After school, it was off to get my health check with my co-teacher. The hospital is also within 10 minutes walking distance, by the way. It wasn't fun and cost me 85,000 won, which was pretty much the lowest of my experiences thus far. Afterward my co-teacher and I went to a little coffee shop attached to my officetel building. My co-teacher taught me some Korean character basics and I am going to make sure to make flashcards and study. It is going to be absolutely pertinent that I learn Korean if I want to live comfortably in Anyang. I have seen only 2 other foreigners and talked to just a few people that can speak fluent English.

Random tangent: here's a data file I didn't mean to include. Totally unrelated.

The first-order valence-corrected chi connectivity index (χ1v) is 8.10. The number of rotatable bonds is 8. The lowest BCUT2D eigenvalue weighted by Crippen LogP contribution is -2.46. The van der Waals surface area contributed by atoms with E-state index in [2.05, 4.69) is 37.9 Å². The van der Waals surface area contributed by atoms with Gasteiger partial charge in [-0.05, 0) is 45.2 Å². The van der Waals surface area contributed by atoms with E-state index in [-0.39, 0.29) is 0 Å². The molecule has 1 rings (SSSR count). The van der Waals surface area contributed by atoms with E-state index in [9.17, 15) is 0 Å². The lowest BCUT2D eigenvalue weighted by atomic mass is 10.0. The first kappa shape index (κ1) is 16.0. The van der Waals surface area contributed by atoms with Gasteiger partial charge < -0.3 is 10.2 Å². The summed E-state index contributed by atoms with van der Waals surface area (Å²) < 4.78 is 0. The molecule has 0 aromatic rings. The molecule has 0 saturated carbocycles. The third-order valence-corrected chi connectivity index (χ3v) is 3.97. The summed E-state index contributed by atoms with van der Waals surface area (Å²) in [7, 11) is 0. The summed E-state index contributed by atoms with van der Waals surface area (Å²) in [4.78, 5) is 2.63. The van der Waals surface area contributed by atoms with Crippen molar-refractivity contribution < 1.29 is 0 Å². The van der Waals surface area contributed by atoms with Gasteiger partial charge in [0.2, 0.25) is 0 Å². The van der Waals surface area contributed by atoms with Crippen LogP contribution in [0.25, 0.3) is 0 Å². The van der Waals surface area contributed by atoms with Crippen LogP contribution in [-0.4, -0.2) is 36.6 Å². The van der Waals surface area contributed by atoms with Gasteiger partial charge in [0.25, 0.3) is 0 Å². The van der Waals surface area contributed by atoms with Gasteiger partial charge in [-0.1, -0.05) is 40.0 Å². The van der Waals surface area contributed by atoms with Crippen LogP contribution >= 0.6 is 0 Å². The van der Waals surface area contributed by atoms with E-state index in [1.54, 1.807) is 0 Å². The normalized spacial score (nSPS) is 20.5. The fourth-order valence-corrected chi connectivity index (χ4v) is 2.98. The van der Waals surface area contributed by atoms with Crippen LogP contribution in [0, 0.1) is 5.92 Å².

After coffee, we parted and I re-visited E-mart. I really needed a shopping cart this time, but had trouble with them the night before because they are locked. So, I asked an employee for directions in unlocking the carts. He kindly unlocked it for me, but on my way out, I realized you are to pay and there is an inconspicuous coin slot. I felt lame.